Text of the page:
I am sure many other people, music writers and aficionados in particular, wrote about the death of George Jones. People pass away everyday, but for some reason his death made me stand up and take notice.
George Jones was 81. He was well-known for his voice and his perfectly coiffed hair. He was also known for drinking, duets with many, and divorce from Tammy Wynette. I can also remember exactly where I was when Tammy Wynette died, in the beginnings of my post-college life, working and planning a move to Minnesota. I remember the radio airwave voices debating her feminism and essays in the newspaper chronicling her troubles, as well as her tunes. The commentaries follow the obituaries of Jones as well. My mother, to this day, swears she doesn’t like country music, but Saturday nights during my childhood included watching Hee Haw, the slightly cheesy and goofy country music and sketch show. I remember the sparkles and the songs and the visits by George Jones and Tammy Wynette. Jones had a magical voice, beautiful phrasing, and lived a hard-scrabbled life that infused his lyrics and music. Together they gave us classic country that will live long in music and memories.
What I think is amazing is that many of us, even the non-country fans, can remember that George Jones was a drinker. A recent country hit, Jason Aldean’s “Dirt Road Anthem,” includes the line, “Laid back swervin’ like I’m George Jones,” a reference to the legend’s drinking and brushes with the law while drinking and driving. Why is it that controversy outweighs the country hits? Perhaps, because country radio tends not to play many artists over 50. While there are many oldies stations, there are few, if any, country music oldies stations. We are relegated to finding the classics on our own in bargain bin CD compilations, searches in digital music logs, or one-line references in songs by today’s singers trying to prove they are “truly country.” I refer them to George Jones and Barbara Mandrell’s duet, “I Was Country When Country Wasn’t Cool.”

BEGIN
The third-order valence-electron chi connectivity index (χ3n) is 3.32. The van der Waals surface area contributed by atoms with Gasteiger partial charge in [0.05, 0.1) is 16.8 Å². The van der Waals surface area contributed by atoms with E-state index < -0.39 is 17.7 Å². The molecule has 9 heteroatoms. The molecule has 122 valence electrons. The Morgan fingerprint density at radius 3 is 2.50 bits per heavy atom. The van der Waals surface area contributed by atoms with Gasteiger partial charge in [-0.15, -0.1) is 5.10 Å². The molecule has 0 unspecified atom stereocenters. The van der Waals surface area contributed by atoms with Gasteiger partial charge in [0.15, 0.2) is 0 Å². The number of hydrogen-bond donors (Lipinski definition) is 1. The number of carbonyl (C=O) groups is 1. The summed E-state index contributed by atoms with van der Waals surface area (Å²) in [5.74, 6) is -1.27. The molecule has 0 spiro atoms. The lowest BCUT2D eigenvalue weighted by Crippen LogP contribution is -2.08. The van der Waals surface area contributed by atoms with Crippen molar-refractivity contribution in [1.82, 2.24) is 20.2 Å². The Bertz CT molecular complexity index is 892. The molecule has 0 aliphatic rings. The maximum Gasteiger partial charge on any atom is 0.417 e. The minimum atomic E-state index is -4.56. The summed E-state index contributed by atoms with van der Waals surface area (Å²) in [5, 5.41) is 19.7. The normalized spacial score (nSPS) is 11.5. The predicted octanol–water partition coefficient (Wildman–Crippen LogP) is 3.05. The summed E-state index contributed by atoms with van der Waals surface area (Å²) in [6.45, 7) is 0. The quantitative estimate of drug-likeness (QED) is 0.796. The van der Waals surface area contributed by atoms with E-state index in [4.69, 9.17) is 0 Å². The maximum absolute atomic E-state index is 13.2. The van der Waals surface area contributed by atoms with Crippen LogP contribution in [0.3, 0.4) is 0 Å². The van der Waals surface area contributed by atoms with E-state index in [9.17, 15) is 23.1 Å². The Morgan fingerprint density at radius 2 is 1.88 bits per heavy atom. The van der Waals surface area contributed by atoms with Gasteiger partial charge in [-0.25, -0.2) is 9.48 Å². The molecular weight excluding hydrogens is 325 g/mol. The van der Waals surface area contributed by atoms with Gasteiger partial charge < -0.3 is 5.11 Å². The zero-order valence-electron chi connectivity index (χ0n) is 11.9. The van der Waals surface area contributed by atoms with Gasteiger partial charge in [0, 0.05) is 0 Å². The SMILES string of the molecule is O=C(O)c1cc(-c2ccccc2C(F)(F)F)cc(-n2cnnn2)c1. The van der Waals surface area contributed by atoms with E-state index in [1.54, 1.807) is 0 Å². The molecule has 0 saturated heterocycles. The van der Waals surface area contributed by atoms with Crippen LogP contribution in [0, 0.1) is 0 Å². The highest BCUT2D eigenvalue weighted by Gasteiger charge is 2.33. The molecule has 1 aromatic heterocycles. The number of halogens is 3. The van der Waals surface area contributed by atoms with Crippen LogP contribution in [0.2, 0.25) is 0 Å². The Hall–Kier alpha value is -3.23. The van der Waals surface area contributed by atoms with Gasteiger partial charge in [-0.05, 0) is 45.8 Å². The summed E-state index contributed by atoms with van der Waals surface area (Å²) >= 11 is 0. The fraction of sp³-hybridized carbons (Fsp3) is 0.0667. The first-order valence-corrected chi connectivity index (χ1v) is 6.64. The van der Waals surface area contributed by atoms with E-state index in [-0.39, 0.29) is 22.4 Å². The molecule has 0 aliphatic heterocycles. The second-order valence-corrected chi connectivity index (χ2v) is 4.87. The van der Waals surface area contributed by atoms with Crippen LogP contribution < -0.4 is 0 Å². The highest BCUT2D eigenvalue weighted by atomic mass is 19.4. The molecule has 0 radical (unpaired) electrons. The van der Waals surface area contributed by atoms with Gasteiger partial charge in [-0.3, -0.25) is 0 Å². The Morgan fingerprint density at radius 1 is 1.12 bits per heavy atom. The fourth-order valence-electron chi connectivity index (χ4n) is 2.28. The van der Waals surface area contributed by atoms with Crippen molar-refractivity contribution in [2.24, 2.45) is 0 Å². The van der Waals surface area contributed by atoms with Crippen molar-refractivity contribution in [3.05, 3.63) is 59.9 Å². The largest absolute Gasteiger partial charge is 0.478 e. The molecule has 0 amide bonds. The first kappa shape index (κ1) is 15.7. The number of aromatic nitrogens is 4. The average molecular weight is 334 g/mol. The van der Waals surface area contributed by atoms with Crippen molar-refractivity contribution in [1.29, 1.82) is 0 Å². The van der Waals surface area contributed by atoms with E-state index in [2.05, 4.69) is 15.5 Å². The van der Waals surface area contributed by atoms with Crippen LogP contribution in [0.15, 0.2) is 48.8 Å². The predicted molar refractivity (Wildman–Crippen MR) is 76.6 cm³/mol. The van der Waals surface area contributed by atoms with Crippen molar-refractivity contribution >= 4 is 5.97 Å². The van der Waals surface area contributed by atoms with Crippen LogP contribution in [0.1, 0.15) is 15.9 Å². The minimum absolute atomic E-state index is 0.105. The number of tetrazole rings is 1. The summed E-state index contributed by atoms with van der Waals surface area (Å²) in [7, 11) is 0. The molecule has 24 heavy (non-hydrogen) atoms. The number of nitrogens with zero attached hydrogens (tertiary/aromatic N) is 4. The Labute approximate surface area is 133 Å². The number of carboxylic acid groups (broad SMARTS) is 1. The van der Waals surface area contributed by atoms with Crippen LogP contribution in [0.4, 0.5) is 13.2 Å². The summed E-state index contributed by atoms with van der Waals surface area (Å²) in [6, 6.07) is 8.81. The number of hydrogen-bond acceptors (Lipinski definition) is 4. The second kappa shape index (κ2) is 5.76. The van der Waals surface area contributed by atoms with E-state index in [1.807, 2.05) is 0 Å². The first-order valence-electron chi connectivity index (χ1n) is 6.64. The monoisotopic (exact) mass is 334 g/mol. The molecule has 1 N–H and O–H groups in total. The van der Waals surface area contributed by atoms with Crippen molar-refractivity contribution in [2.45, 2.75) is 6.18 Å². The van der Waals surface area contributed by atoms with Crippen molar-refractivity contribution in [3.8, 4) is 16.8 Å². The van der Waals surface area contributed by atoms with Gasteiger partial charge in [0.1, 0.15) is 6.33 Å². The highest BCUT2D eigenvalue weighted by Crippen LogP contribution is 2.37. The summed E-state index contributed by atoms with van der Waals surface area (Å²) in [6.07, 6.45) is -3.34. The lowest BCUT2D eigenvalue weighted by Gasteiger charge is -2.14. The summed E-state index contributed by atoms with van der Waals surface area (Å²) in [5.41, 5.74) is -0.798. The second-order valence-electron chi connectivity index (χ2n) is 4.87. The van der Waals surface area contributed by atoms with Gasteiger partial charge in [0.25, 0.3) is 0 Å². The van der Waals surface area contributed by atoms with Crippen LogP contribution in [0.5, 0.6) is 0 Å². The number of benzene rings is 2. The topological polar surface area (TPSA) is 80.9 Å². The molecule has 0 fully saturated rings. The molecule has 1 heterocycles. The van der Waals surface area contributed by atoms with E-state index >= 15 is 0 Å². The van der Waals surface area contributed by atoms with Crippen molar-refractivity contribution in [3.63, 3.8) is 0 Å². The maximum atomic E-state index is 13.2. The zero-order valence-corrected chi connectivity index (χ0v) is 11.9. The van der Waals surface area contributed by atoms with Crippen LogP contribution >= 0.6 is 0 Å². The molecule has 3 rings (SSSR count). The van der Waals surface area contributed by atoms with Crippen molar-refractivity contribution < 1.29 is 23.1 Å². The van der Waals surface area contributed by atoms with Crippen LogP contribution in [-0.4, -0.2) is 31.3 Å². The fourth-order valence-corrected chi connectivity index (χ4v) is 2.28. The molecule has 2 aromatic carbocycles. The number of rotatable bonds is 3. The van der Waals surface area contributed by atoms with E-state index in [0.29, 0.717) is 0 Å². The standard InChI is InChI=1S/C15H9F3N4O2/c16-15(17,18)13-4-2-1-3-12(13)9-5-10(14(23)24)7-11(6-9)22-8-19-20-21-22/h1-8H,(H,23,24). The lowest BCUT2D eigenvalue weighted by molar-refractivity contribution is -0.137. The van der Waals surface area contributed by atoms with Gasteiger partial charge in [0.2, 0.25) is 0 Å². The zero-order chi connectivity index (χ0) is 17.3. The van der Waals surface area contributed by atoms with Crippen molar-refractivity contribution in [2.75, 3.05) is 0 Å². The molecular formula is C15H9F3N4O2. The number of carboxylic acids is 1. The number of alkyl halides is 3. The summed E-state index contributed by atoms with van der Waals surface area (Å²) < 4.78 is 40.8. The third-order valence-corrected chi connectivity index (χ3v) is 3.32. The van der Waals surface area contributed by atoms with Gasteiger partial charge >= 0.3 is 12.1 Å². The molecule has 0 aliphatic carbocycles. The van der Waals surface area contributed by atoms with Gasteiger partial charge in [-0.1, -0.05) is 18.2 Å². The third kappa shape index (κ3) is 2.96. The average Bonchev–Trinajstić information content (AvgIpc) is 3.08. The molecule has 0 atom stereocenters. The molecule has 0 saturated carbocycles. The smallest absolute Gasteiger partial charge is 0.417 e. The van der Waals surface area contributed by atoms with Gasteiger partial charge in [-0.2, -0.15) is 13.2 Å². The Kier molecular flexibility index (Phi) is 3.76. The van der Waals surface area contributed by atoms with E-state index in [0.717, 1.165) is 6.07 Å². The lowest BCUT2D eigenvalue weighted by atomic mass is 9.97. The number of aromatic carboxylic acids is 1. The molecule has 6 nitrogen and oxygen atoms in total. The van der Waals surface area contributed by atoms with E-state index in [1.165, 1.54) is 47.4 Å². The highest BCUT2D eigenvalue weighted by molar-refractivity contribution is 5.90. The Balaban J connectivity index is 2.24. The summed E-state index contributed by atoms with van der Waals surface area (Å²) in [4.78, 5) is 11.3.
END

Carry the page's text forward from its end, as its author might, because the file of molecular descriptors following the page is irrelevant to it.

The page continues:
While he may have battled addiction for years, I’ve known several who have also waged war against dumbfounding drink and drugs. Bless those who can face their demons in the shadows and not in the glaring lights of neon and fame. As I understand it, Jones enjoyed several years of sobriety at the end of his life. I hope they were peaceful and enjoyable. Right now, I can only think of his music.
“I’m Not Ready Yet” to say goodbye. To answer your question, “Who’s Gonna Fill Their Shoes,” no one can fill yours. Luckily, we can look back at the “Tender Years.” We might ask “Why Baby Why” “He Stopped Loving Her Today”, but we know there was a “Golden Ring.” In our sorrow, “We’re Gonna Hold On” knowing that “We Can Make It.” “A Few Ole Country Boys” may be shown “The Door”, but it’s because we are all nursing an “Achin’ Breakin’ Heart.” George, one can feel “Near You” even when the “Bartender’s Blues” reach us, making it seem that “These Days (I Barely Get By).” We know that even as “The Race Is On,” “Loving You Could Never Be Better.” We are sure, that despite the heartbreak, you are a “One Woman Man” even as we wonder what “Her Name Is.” We just want to take “The Grand Tour” with you, maybe even celebrate “The Ceremony.” It’s “A Good Year For Roses” near the “Two Story House” where we’ll think of you. We know you are “One” “Love Bug.” Heartache and sadness may have made us wonder if “We Must Have Been Out of Our Minds.” As you sang, “She Thinks I Still Care,” we were just hoping you would “Walk Through This World With Me.”
Goodbye, Possum. You’ll be missed. I hope you’re at peace.